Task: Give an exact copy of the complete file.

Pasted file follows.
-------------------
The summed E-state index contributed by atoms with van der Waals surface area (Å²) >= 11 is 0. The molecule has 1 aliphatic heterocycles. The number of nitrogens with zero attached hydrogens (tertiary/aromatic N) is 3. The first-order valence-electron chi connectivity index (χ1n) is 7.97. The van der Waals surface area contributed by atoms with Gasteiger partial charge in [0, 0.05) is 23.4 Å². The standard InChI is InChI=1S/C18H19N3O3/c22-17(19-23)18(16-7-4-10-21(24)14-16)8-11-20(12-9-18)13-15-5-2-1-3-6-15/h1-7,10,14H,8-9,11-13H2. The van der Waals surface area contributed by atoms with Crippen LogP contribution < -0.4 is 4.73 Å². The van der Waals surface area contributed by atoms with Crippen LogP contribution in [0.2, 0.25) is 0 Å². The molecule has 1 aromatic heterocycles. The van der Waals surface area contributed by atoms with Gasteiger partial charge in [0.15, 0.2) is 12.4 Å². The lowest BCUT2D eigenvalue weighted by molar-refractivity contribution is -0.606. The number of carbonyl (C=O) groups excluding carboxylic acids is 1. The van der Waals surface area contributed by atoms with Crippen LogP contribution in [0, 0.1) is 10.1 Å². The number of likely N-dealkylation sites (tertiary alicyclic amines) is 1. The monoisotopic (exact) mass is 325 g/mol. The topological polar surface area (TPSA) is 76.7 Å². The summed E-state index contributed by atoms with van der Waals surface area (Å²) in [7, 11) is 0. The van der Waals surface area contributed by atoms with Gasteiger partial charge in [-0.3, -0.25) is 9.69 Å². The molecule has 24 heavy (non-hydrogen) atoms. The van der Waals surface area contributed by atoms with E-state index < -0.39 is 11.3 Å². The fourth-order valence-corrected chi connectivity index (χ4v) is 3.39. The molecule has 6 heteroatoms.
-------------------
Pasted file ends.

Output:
The summed E-state index contributed by atoms with van der Waals surface area (Å²) >= 11 is 0. The molecule has 1 aliphatic heterocycles. The number of nitrogens with zero attached hydrogens (tertiary/aromatic N) is 3. The first-order valence-electron chi connectivity index (χ1n) is 7.97. The van der Waals surface area contributed by atoms with Gasteiger partial charge in [0, 0.05) is 23.4 Å². The standard InChI is InChI=1S/C18H19N3O3/c22-17(19-23)18(16-7-4-10-21(24)14-16)8-11-20(12-9-18)13-15-5-2-1-3-6-15/h1-7,10,14H,8-9,11-13H2. The van der Waals surface area contributed by atoms with Crippen LogP contribution < -0.4 is 4.73 Å². The van der Waals surface area contributed by atoms with Crippen LogP contribution in [0.2, 0.25) is 0 Å². The molecule has 1 aromatic heterocycles. The van der Waals surface area contributed by atoms with Gasteiger partial charge in [0.15, 0.2) is 12.4 Å². The lowest BCUT2D eigenvalue weighted by molar-refractivity contribution is -0.606. The number of carbonyl (C=O) groups excluding carboxylic acids is 1. The van der Waals surface area contributed by atoms with Crippen LogP contribution in [0, 0.1) is 10.1 Å². The number of likely N-dealkylation sites (tertiary alicyclic amines) is 1. The monoisotopic (exact) mass is 325 g/mol. The topological polar surface area (TPSA) is 76.7 Å². The summed E-state index contributed by atoms with van der Waals surface area (Å²) in [7, 11) is 0. The van der Waals surface area contributed by atoms with Gasteiger partial charge in [-0.3, -0.25) is 9.69 Å². The molecule has 24 heavy (non-hydrogen) atoms. The van der Waals surface area contributed by atoms with E-state index < -0.39 is 11.3 Å². The fourth-order valence-corrected chi connectivity index (χ4v) is 3.39. The molecule has 6 heteroatoms.